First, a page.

[0015] WO 88/08033 discloses subtilisin analogs from subtilisin Carlsberg, subtilisin DY, subtilisin BPN′, an apr subtilisin from B. subtilis and a subtilisin from B. mesentericus. These mutants are obtained by replacing one or more amino acids in or near the calcium binding site with negatively charged amino acids (e.g. Asp or Glu). The mutants are expressed in B. subtilis.

[0016] WO 89/04866 discloses a B. subtilis strain with low secreted protease activity, which was made by introducing a spoOH mutation in an aprnpr double mutant, thereby making the strain asporogenous. The obtained triple mutant aprnprSpoOH showed very low secreted protease activity.

[0017] The references discussed above describe the expression of homologous and heterologous genes in B. subtilis and the construction of protease-negative B. subtilis strains. It has appeared that protease-negative strains made by partial deletion of the protease gene or by insertion of another gene in the protease gene show several drawbacks, e.g.:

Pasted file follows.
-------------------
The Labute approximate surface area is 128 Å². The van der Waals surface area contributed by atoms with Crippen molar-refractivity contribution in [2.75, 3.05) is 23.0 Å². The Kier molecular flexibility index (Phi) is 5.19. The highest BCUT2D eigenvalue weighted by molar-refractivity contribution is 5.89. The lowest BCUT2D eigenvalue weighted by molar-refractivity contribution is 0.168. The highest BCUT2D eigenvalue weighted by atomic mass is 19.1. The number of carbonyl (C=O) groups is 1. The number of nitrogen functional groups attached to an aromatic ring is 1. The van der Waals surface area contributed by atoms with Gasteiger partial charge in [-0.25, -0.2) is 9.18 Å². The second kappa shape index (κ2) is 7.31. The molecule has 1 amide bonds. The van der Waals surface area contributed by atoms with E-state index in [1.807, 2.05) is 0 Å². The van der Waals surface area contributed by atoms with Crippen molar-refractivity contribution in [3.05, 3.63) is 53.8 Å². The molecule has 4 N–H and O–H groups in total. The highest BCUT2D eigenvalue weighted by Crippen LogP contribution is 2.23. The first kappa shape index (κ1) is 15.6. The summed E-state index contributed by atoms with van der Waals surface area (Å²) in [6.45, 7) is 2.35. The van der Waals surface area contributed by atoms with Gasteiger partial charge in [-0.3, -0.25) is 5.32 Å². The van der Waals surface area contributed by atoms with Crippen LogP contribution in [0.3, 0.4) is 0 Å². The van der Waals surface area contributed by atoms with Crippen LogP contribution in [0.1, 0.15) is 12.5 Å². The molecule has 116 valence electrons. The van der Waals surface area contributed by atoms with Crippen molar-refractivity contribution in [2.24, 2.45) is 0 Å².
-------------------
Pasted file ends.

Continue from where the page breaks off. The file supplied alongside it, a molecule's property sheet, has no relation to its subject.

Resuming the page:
[0018] the original gene may be reactivated. If a gene which is homologous to the inactivated chromosomal gene is introduced into the cell (e.g. on a plasmid), homologous recombination can lead to reactivation of the gene.

[0019] the original gene, although inactivated, may lead to the production of partial expression products, when the promoter region is still active. This is disadvantageous in terms of metabolic efficiency.

[0020] the introduction of unwanted phenotypical traits, e.g. antibiotic resistance, depending on the inserted gene.

[0021] plasmid instability, due to homology between a genomic sequence and a part of the plasmid.